Do you have hundreds of those cheap plastic Easter eggs packed away somewhere? If you’re like me, you’ve used them for your Easter morning egg hunts but that’s about it. This year, why not try decorating your plastic eggs?
Yesterday, I experimented a little and I came up with some ways to decoupage those plastic eggs. Today, I’ll show you what technique worked best for me…
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Napkins and Wrapping Paper to Decoupage Plastic Eggs:
Since we’re stuck home these days, I had to dig around the house to come up with some supplies. I’ve seen people use napkins to decoupage Easter eggs so I pulled out some blue and white ones from my stash. That gave me the idea to look for some tissue paper and even some wrapping paper. In the past, I have used wrapping paper for holiday decorating so why not give it at try on the eggs!
For my first attempt, I ripped up some napkins and tissue paper:
Then I brushed the Mod Podge onto the eggs and placed the pieces of paper on top. From there I brushed more Mod Podge over to saturate the paper. It was a messy job (which is why I don’t have any “action shots” to show you!) Here is how those eggs turned out…
Umm…this wasn’t exactly what I had imagined!
Apparently, for most of the “successful” napkin and egg decoupage projects, people were using real eggs or craft eggs. Of course, I was using plastic eggs which I guess are a little slippery. As I brushed on the Mod Podge, the paper slid around and bunched up. That’s why my eggs ended up all lumpy and messy…an obvious “Pinterest fail”.
Then I decided to try the wrapping paper:
First, I used the pink and white paper because it was thicker than the other – and I love pink. This time instead of ripping the paper, I cut small pieces to preserve the pattern. Once again, I brushed the egg with Mod Podge, placed the pieces of paper over the egg and then brushed over the top of the paper.
This attempt was a little better because the paper didn’t bunch up as much as the napkin or tissue paper. Unfortunately, the paper did shift around a little and I noticed some gaps after the adhesive dried. It’s a good thing I used a pink egg because it’s not too noticeable…but I was still not thrilled.
For my last attempt, I decided to try the green and floral printed wrapping paper:
This wrapping paper was a little lighter in weight than the pink one. Although I don’t know the brand, I would say the weight was equivalent to your typical everyday wrapping paper you’d find at Homegoods or a card store.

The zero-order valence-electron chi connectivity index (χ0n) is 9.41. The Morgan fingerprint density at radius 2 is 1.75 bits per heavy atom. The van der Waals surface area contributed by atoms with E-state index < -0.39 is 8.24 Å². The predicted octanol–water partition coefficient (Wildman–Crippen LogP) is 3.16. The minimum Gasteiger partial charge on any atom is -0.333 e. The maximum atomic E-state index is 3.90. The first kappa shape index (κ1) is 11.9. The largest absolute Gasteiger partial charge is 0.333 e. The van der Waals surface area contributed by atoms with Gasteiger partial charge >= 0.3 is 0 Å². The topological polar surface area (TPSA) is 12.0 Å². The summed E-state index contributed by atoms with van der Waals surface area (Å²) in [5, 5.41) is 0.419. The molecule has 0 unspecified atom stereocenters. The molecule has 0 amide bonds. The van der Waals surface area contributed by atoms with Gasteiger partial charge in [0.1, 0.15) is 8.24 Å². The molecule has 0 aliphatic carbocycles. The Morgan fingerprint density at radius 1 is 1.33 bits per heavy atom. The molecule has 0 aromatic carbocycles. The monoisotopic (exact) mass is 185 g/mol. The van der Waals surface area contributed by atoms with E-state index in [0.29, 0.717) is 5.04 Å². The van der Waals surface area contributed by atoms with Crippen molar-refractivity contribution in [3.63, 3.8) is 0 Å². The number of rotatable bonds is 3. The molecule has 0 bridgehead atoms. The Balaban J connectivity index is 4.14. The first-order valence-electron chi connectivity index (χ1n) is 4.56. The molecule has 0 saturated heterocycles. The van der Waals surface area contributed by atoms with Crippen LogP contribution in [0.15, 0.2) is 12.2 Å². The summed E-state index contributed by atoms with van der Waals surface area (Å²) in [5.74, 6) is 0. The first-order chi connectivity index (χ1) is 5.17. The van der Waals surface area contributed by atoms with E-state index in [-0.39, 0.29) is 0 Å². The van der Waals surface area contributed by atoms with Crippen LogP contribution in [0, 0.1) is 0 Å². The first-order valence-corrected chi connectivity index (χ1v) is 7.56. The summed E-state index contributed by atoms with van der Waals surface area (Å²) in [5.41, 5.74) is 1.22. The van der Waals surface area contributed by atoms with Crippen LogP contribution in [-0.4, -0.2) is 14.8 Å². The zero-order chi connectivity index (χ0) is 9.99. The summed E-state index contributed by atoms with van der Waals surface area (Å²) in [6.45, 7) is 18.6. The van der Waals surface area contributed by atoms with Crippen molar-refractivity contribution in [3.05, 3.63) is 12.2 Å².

Once again, I cut up the paper into small pieces, preserving the pattern…
From there, I covered the plastic egg with Mod Podge and placed the wrapping paper pieces on the egg. This time I made sure I overlapped each piece. Then I spread more Mod Podge over the egg. (My son was nice enough to take an “action photo” for me this time!)…
Finally, I was happy with the way this technique worked! So, I decoupaged a bunch with the green wrapping paper and set them all out to dry.
Do you like my homemade drying tray? I just cut some holes in the top of a cardboard shirt box.
As you can see below, the overlapping medium weight wrapping paper was my most successful attempt…
Needless to say, I then tried a few options of displaying those eggs around the house…
Hopefully, I gave you some ideas to use your extra plastic Easter eggs. And hopefully, you can learn from my trials and errors!
Due to the current pandemic, we decided not to dye real eggs like we do every year. Like most of you, I am trying to minimize my trips to the grocery store and the last thing I want to do is waste food! Recently, I shared ideas to decorate an Easter table reusing last year’s decor. which you might also find helpful. Best wishes for a happy and healthy Easter!
Recap of Supplies Used:
- Wrapping paper
- Mod Podge – (apparently, you can also try 1 cup Elmer’s glue and 1/2 cup water to make homemade but I haven’t tried it yet.)
- Plastic Eggs
- foam brushes
Have you ever tried to decoupage your plastic Easter eggs?
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